The move is designed to allow its credit unions to provide their members with travel cards that can be accepted overseas, according to Vladimer Jovanovic, Senior Manager of Prepaid Card Products at PSCU.
In the United States, magnetic stripe-enabled payment cards are dominant. However, the EMV chip and PIN cards are popular seemingly everywhere else. When U.S citizens travel overseas, their mag stripe cards do not function in EMV terminals, where cards are inserted rather than swiped. With the rise in popularity of prepaid cards as an alternative to traditional credit and debit cards, along with the card brands' mandates for EMV adoption in the United States, an EMV solution was only a matter of time.
St. Petersburg, Fla.-based PSCU decided to be first to get ahead of the curve, Jovanovic said. PSCU's EMV prepaid cards will allow U.S. consumers to avoid the inconvenience of purchase declines at EMV-enabled POS terminals overseas. Additionally, EMV cards offer greater security than mag stripe cards, which are more subject to fraud because mag stripes have simpler data encryption schemes. However, the chip embedded in the card provides secure data storage and issuer-specific encryption keys to thwart fraudsters' attacks, while the user-specific PIN acts as a second layer of security, according to PSCU.
Jovanovic said many of PSCU's credit unions service U.S. military personnel stationed in Europe and elsewhere. He noted the travel card thus serves the needs of such personnel, as well as general travelers. PSCU members already issue EMV-enabled credit cards. With EMV prepaid cards soon to be added, that leaves debit cards to be the final product to be transitioned to the EMV security standard, which is in development, Jovanovic said.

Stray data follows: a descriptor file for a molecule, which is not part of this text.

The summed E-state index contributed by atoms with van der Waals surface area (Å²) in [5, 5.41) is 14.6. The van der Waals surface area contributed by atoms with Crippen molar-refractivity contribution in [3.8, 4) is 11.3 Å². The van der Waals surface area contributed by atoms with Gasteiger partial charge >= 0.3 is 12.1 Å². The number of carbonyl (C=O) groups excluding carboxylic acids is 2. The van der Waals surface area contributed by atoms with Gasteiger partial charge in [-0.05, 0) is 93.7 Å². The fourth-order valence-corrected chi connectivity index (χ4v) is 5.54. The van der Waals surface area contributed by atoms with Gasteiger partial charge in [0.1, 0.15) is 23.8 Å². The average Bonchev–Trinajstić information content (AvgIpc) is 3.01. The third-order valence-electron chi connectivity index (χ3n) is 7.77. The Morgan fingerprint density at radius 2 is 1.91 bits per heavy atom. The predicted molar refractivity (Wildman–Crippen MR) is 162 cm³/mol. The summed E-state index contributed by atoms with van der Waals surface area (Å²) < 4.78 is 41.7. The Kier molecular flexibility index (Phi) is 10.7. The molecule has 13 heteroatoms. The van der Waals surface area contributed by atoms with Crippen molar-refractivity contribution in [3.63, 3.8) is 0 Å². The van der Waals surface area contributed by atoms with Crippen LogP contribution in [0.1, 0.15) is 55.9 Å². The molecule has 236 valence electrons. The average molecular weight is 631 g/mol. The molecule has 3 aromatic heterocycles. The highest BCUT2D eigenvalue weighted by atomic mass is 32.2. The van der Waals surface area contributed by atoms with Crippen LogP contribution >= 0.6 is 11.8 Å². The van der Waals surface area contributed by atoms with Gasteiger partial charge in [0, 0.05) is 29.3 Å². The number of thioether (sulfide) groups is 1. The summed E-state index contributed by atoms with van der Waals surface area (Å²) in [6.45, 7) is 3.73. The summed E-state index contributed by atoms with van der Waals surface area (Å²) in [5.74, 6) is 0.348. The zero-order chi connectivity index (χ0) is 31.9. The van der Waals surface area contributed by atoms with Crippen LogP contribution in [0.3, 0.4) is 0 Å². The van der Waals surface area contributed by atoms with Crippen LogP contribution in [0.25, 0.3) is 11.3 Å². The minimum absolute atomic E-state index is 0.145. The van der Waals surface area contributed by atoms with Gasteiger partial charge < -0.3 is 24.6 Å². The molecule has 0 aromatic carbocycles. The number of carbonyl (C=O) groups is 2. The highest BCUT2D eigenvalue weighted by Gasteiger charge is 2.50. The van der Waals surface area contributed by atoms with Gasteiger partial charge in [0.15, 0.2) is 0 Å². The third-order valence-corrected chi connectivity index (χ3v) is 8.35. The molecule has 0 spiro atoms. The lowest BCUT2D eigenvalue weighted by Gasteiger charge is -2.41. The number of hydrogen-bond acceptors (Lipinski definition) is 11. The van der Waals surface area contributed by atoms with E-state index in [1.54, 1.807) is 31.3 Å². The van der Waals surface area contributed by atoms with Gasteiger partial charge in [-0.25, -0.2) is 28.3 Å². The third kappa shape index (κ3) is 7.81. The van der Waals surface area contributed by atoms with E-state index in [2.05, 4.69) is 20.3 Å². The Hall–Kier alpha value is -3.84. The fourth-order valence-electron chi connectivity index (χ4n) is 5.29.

Reloading on PSCU's EMV prepaid cards will be accomplished online and through an interactive voice response system. Cardholders will be able to top up accounts using credit and debit cards, account transfers and through direct deposit. Jovanovic said reloading via mobile phones is being evaluated by PSCU. The EMV prepaid cards will also be mag stripe-enabled for use in the United States. Jovanovic said the initial phase of travel card issuance will be followed by the release of an EMV general purpose reloadable card.
In addition to providing greater convenience and security for its customers, PSCU has another reason to move to EMV. In August 2011, Visa laid out its road map for accelerated EMV adoption in the United States. Visa stated that the migration to EMV will prepare the way for the adoption of near field communication-based mobile payments. Visa issued a number of important dates:
Jovanovic said MasterCard published slightly different dates for its roadmap. The card brands' EMV mandates motivated PSCU to make the move. "This really puts our credit union ahead of that curve where the liability is going to shift to a party that is not utilizing EMV technology," he said.
Jovanovic expects other financial institutions to follow PSCU's lead. "I think emerging technologies are what drive this industry," he said. "In looking at EMV, I think every credit union is going to be looking toward EMV as a product that they want to offer."
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